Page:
Chinese co-operation on Libya allowed the EU to get a UN mandate to take military action against Muammar Gaddafi. But by the time the Syrian crisis emerged, China’s opposition to Western-led sanctions and intervention had hardened.
The EU and its member states sought to co-operate with China in responding to the uprisings in Libya and Syria – two staunch allies of China in the UNHRC. China’s aim was above all to stop popular revolt spreading to China and it even appeared concerned about images of Egyptian soldiers fraternising with demonstrators. China also wanted to protect its own workers and investments in the two countries. In February, after the Arab League had distanced itself from Muammar Gaddafi’s regime, China voted in favour of UNSC Resolution 1970, which imposed UN sanctions and even, at the initiative of France and the UK, a possible referral to the ICJ, which neither China nor the US recognises. In March, China abstained on UNSC Resolution 1973, which authorised military intervention to impose a “no-fly zone” to protect civilians. But after the military operation began, China declared that NATO had overstepped the UN mandate and turned a “no-fly zone” into a fully-fledged intervention whose real aim was regime change.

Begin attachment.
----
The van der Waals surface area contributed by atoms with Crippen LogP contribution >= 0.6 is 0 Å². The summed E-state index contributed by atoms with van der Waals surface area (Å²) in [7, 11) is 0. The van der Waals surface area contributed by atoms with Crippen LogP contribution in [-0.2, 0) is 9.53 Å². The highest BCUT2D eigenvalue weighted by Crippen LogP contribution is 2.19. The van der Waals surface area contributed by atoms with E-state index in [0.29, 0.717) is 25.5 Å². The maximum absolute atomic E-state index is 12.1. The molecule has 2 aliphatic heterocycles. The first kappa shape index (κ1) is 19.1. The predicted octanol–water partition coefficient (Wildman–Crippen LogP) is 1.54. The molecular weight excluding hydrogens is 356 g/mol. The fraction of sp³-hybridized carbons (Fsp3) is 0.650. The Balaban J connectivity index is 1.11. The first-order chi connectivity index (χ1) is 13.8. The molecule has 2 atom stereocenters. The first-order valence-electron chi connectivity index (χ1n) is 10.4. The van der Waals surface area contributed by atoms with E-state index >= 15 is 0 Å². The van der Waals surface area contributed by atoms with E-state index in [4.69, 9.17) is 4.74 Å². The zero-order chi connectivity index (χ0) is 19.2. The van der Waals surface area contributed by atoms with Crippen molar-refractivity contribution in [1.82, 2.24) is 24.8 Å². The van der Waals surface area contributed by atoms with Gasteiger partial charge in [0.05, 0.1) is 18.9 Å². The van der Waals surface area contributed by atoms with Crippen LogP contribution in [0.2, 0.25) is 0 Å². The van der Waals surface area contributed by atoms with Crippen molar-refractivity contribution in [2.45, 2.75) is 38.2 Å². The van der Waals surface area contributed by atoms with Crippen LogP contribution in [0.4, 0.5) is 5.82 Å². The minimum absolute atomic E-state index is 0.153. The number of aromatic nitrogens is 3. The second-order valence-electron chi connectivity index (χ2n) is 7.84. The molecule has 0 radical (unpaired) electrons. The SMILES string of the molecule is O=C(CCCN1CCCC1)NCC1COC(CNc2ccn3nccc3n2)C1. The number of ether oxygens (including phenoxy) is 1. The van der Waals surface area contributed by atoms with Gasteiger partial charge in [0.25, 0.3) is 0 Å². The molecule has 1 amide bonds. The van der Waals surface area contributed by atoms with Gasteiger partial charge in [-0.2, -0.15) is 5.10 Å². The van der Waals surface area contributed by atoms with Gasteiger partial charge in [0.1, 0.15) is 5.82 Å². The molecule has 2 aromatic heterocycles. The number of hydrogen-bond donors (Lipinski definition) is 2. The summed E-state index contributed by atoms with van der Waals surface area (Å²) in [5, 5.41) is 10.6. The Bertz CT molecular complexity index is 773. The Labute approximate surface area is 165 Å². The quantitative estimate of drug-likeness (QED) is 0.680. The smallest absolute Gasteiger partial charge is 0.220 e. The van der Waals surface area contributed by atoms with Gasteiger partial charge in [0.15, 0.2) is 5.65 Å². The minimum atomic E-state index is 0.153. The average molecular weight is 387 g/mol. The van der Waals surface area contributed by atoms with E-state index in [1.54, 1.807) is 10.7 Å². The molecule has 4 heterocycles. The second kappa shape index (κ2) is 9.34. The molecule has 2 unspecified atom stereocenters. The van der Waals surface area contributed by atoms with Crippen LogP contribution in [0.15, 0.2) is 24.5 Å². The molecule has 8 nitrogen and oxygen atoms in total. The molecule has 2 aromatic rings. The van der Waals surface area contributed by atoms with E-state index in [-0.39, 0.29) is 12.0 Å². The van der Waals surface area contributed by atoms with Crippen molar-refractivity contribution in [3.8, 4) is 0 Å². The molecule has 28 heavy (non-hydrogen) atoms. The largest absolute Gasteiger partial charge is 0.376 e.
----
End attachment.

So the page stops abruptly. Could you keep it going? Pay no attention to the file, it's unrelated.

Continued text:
By the time a crisis had emerged in Syria in June, China’s opposition to Western-led sanctions and intervention had hardened. As a result, although Europeans were more united on Syria than on Libya, they actually made less progress with China there. Although it was heavily lobbied by the EU and by large member states such as the UK, China rejected a UNSC resolution on the Syrian crackdown in October, which it portrayed as an internal matter. The EU jointly drafted the resolution and France, Germany, Portugal and the UK unsuccessfully tried to influence China’s position. In early December, however, China did warn the Syrian government against the use of force. China’s response to Libya and Syria shows how pragmatic it can be about its principle of non-interference when its own interests are at stake or when other non-Western actors such as the Arab League lobby it. The lesson for Europe may be to try to influence China through the diplomatic efforts of other regional partners.